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  • Microsoft accelerates free access to journals


Information technology company Microsoft will give technical assistance to enhance access to online research for scientists, policymakers and librarians in the developing world.

This was announced at a meeting in Washington last week (10 July).

Representatives from the World Health Organization, the Food and Agriculture Organization, the UN Environmental Programme, and leading science and technology publishers, together with representatives from Cornell and Yale Universities met to officially extend their free access to peer-reviewed journals for many developing world scientists to 2015, in line with the UN's Millennium Development Goals.

The United Nations' Technology Officer, Randy Ramusack, said the technical assistance will give policymakers and librarians from the developing world faster access to peer-reviewed science journals from three portals.

The portals ― HINARI (Health InterNetwork Access to Research Initiative), AGORA (Access to Global Online Research in Agriculture) and OARE (Online Access to Research in the Environment) ― provide access to journals focusing on health, agriculture and the environment to more than 100 of the world's poorest countries.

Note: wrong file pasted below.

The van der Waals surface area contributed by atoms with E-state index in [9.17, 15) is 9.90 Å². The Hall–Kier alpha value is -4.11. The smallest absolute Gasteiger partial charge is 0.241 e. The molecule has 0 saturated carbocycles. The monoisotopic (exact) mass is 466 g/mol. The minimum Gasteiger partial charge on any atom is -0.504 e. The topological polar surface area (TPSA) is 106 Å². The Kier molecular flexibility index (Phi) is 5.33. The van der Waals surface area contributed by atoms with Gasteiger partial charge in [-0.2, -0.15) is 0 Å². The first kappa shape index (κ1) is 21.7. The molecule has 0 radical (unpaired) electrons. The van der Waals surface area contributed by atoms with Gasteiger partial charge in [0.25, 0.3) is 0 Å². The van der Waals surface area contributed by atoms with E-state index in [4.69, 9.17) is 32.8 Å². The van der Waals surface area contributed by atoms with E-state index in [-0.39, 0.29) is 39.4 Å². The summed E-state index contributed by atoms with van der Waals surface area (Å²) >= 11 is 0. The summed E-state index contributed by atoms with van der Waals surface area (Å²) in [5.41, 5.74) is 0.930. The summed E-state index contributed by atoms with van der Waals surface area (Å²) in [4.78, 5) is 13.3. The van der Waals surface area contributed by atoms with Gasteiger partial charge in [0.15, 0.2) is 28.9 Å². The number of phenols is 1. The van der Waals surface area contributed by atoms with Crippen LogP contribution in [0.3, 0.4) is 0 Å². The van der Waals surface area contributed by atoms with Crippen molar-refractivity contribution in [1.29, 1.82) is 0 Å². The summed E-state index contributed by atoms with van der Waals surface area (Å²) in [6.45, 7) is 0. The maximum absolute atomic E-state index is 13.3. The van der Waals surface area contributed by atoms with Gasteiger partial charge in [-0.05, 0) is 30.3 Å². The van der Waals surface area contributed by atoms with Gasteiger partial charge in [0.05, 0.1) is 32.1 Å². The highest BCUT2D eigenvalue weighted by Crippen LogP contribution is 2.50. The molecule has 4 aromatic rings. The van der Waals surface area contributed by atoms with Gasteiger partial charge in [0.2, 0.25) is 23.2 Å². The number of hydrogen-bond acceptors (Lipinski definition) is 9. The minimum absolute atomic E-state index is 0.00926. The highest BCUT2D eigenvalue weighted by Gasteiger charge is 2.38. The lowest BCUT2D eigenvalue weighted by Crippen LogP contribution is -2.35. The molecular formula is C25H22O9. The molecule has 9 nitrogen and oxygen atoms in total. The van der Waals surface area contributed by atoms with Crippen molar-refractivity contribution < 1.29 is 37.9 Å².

"We consider this as [a] donation to a society that needs it most and as the initiative's only technology partner, Microsoft is providing a new system for access and authentication, enabling secure and effective use of the programs in developing countries," said Ramusack.

Microsoft will provide new software called the Intelligent Application Gateway 2007 that will meet increased demand for access to heavily trafficked portals and perform at the standards of today's most heavily trafficked websites, said Ramusack. The system will also enhance security through authentication of users when they log on.

Professor Otieno Malo, the chairman of the Kenya National Academy of Sciences, said this will improve research capacity for institutions and researchers.

"[The new system] will greatly enhance scientific research collaborations between the developing and developed world scientists through research works and even put us in touch with relevant institutions and researchers once we get their works online," he told SciDev.Net.

"HINARI-AGORA-OARE removes many of the barriers that we in the developing world have been facing in accessing published literature," said Mohamed Jalloh, consultant urologist at the Hôpital Général de Grand Yoff in Dakar, Senegal.

"These programs have the great potential to improve health, education training and research in remote areas all around the world," he said. "They have drastically improved the way we work at the hospital."

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